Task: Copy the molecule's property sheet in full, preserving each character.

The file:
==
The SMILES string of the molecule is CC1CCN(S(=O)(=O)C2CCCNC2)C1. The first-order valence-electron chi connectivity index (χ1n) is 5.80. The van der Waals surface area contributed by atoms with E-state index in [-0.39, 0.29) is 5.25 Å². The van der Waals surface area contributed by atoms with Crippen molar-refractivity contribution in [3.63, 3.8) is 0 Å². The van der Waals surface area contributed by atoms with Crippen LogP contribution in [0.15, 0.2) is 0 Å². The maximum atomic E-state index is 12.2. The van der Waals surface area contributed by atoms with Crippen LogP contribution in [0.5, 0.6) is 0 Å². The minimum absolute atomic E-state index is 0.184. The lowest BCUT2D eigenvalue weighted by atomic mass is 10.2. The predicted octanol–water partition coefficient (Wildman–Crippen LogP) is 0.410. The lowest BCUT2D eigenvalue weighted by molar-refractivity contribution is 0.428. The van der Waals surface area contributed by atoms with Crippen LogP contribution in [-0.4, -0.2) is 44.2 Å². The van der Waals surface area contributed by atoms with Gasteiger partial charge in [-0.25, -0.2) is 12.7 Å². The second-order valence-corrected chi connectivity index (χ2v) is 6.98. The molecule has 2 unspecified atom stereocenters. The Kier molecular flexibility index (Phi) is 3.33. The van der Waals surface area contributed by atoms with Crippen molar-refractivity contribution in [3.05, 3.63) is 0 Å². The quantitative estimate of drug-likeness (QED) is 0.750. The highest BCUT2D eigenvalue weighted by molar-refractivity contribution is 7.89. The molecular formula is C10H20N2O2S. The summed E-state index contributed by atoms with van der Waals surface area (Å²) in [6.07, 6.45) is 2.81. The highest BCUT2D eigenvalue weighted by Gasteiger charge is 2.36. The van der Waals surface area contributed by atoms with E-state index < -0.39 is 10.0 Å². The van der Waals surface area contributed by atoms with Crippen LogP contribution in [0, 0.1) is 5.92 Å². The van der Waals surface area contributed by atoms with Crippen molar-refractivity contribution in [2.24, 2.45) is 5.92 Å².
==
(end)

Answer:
The SMILES string of the molecule is CC1CCN(S(=O)(=O)C2CCCNC2)C1. The first-order valence-electron chi connectivity index (χ1n) is 5.80. The van der Waals surface area contributed by atoms with E-state index in [-0.39, 0.29) is 5.25 Å². The van der Waals surface area contributed by atoms with Crippen molar-refractivity contribution in [3.63, 3.8) is 0 Å². The van der Waals surface area contributed by atoms with Crippen LogP contribution in [0.15, 0.2) is 0 Å². The maximum atomic E-state index is 12.2. The van der Waals surface area contributed by atoms with Crippen LogP contribution in [0.5, 0.6) is 0 Å². The minimum absolute atomic E-state index is 0.184. The lowest BCUT2D eigenvalue weighted by atomic mass is 10.2. The predicted octanol–water partition coefficient (Wildman–Crippen LogP) is 0.410. The lowest BCUT2D eigenvalue weighted by molar-refractivity contribution is 0.428. The van der Waals surface area contributed by atoms with Crippen LogP contribution in [-0.4, -0.2) is 44.2 Å². The van der Waals surface area contributed by atoms with Gasteiger partial charge in [-0.25, -0.2) is 12.7 Å². The second-order valence-corrected chi connectivity index (χ2v) is 6.98. The molecule has 2 unspecified atom stereocenters. The Kier molecular flexibility index (Phi) is 3.33. The van der Waals surface area contributed by atoms with Crippen molar-refractivity contribution in [3.05, 3.63) is 0 Å². The quantitative estimate of drug-likeness (QED) is 0.750. The highest BCUT2D eigenvalue weighted by molar-refractivity contribution is 7.89. The molecular formula is C10H20N2O2S. The summed E-state index contributed by atoms with van der Waals surface area (Å²) in [6.07, 6.45) is 2.81. The highest BCUT2D eigenvalue weighted by Gasteiger charge is 2.36. The van der Waals surface area contributed by atoms with E-state index < -0.39 is 10.0 Å². The van der Waals surface area contributed by atoms with Crippen LogP contribution in [0, 0.1) is 5.92 Å². The van der Waals surface area contributed by atoms with Crippen molar-refractivity contribution in [2.24, 2.45) is 5.92 Å².